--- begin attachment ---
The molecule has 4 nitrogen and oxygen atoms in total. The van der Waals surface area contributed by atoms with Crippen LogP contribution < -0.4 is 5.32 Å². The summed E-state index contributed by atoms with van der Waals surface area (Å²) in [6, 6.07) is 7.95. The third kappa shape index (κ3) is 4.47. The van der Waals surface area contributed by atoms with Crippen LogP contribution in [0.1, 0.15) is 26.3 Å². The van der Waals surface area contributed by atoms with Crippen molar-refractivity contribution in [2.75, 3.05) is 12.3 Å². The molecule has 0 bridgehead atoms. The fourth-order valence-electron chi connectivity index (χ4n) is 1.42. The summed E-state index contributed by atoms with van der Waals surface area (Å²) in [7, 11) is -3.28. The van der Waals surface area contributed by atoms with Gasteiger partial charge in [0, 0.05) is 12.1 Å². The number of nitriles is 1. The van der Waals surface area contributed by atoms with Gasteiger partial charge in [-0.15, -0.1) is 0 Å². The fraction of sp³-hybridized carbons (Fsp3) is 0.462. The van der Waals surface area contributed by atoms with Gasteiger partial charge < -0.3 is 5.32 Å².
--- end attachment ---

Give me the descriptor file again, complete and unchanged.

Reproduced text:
The molecule has 4 nitrogen and oxygen atoms in total. The van der Waals surface area contributed by atoms with Crippen LogP contribution < -0.4 is 5.32 Å². The summed E-state index contributed by atoms with van der Waals surface area (Å²) in [6, 6.07) is 7.95. The third kappa shape index (κ3) is 4.47. The van der Waals surface area contributed by atoms with Crippen LogP contribution in [0.1, 0.15) is 26.3 Å². The van der Waals surface area contributed by atoms with Crippen molar-refractivity contribution in [2.75, 3.05) is 12.3 Å². The molecule has 0 bridgehead atoms. The fourth-order valence-electron chi connectivity index (χ4n) is 1.42. The summed E-state index contributed by atoms with van der Waals surface area (Å²) in [7, 11) is -3.28. The van der Waals surface area contributed by atoms with Gasteiger partial charge in [0, 0.05) is 12.1 Å². The number of nitriles is 1. The van der Waals surface area contributed by atoms with Gasteiger partial charge in [-0.15, -0.1) is 0 Å². The fraction of sp³-hybridized carbons (Fsp3) is 0.462. The van der Waals surface area contributed by atoms with Gasteiger partial charge < -0.3 is 5.32 Å².